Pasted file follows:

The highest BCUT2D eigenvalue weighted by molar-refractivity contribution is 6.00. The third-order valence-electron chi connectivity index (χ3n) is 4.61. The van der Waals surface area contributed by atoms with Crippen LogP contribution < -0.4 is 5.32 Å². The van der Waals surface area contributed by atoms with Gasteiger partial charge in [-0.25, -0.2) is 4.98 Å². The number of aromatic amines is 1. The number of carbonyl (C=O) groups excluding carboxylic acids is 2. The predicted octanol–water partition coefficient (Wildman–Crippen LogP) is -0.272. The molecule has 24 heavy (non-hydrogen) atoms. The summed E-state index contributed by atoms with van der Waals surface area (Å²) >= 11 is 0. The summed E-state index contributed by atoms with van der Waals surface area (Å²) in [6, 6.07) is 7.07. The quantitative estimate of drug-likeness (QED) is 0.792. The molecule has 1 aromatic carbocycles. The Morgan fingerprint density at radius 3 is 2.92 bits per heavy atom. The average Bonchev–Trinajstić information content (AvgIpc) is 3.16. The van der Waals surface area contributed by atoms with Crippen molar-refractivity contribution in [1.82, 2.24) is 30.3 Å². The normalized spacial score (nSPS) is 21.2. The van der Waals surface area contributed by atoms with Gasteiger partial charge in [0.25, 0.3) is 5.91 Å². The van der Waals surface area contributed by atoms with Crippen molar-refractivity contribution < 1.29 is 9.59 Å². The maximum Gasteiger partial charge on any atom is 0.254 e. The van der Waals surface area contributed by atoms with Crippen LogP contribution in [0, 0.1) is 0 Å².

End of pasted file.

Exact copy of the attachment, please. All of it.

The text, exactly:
The highest BCUT2D eigenvalue weighted by molar-refractivity contribution is 6.00. The third-order valence-electron chi connectivity index (χ3n) is 4.61. The van der Waals surface area contributed by atoms with Crippen LogP contribution < -0.4 is 5.32 Å². The van der Waals surface area contributed by atoms with Gasteiger partial charge in [-0.25, -0.2) is 4.98 Å². The number of aromatic amines is 1. The number of carbonyl (C=O) groups excluding carboxylic acids is 2. The predicted octanol–water partition coefficient (Wildman–Crippen LogP) is -0.272. The molecule has 24 heavy (non-hydrogen) atoms. The summed E-state index contributed by atoms with van der Waals surface area (Å²) >= 11 is 0. The summed E-state index contributed by atoms with van der Waals surface area (Å²) in [6, 6.07) is 7.07. The quantitative estimate of drug-likeness (QED) is 0.792. The molecule has 1 aromatic carbocycles. The Morgan fingerprint density at radius 3 is 2.92 bits per heavy atom. The average Bonchev–Trinajstić information content (AvgIpc) is 3.16. The van der Waals surface area contributed by atoms with Crippen molar-refractivity contribution in [1.82, 2.24) is 30.3 Å². The normalized spacial score (nSPS) is 21.2. The van der Waals surface area contributed by atoms with Gasteiger partial charge in [0.25, 0.3) is 5.91 Å². The van der Waals surface area contributed by atoms with Crippen molar-refractivity contribution < 1.29 is 9.59 Å². The maximum Gasteiger partial charge on any atom is 0.254 e. The van der Waals surface area contributed by atoms with Crippen LogP contribution in [0, 0.1) is 0 Å².